Many thanks for he quick reply. I'll check out the link. I'll also post a pic of the completed DT when it's done in a few days. I've seen pics of the rig that Wes Dooley offers and some of the others... and seen the prices, too. Mine is designed only for Schoeps (or DPA) small condensers, not TLM 150s so it will be quite a bit lighter. If it works I may try and figure out a way to fly (drop) it from the lighting rail at the venue where I record this ensemble. With a basic stereo pair or my Royer SF-124 stereo ribbon this is easy but a DT will be a bit of a challenge. For the upcoming concert I'll just use a central stand if the conductor doesn't object. The concerts are fairly informal so I don't think there will be any problem.

Stuart

Addendum: I've got the Monroe Crossing files playing as I type this. Sounds great. Did you have a Tree flown above them, or do the three main mics I see form a sort of "low-branch" Tree? I read somewhere that the Del McCroury band use a central omni for live concerts too and do as Monroe Crossing do: come in to the mic for solos, a pretty radical/retro idea in these days of multiple mics up the ying-yang!

This message was edited 1 time. Last update was at 23/01/2013 08:21:04

Sometimes I wonder whether the world is being run by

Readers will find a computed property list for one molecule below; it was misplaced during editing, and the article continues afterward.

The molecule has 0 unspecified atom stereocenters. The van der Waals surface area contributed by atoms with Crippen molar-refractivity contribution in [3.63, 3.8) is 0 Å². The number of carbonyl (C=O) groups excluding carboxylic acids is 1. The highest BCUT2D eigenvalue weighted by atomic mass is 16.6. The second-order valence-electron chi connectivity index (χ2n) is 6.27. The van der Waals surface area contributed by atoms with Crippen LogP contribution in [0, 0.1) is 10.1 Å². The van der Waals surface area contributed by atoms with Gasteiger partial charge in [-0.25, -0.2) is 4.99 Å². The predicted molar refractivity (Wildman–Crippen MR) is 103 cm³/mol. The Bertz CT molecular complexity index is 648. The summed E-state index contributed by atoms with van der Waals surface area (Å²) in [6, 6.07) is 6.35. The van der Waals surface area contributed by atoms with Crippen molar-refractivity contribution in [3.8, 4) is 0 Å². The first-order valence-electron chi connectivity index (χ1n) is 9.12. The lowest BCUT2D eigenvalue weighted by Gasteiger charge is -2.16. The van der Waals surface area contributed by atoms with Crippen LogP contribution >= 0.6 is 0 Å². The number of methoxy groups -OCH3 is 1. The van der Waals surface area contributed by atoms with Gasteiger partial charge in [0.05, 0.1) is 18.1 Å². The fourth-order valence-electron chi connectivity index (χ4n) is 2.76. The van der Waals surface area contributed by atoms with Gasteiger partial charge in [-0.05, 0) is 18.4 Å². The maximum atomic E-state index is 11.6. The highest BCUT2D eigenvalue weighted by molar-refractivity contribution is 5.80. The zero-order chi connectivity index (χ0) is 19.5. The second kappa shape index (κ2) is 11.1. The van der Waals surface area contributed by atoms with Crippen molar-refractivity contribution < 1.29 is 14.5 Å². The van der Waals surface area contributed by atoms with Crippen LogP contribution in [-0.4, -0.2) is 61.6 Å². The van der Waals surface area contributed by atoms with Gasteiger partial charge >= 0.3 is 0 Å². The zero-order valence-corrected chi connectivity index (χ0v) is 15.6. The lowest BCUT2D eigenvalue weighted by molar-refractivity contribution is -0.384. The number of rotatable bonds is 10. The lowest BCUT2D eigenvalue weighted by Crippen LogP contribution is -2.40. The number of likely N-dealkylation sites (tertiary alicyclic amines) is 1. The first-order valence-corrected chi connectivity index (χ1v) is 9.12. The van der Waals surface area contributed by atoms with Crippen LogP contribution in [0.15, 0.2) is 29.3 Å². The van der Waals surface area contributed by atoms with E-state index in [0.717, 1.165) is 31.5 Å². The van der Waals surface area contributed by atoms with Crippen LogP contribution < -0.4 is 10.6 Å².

smart people who are putting us on or by imbeciles
who really mean it. (Mark Twain)
Baroque Hillbilly
Prenoob

Joined: 22/01/2013 23:34:25
Messages: 5
Offline

talmen wrote:...I'd love to know more about your acoustic modifiers and your Schoeps.

Good luck with the upcoming program, and let us know how things go.

Tim

Here are some pics and details of the nearly-completed Tree. I won't have a chance to try it out for a couple of weeks.

The "base" of the Tree is made of 1/2" hard copper tube, the arms from 1'2" OD aluminum tubing.




The knurled-head screws go through 3/8" dia. aluminum rod epoxied into the aluminum arm and threaded 8-32. There is a slot cut into the top of the copper base tube so the screw doesn't have to be removed entirely, but merely backed out enough to clear the hole in the bottom of the base. The knurled brass knobs are soldered onto the screws, which have had the ends tapered a bit to allow for less-than-perfect alignment when passing through the bottom hole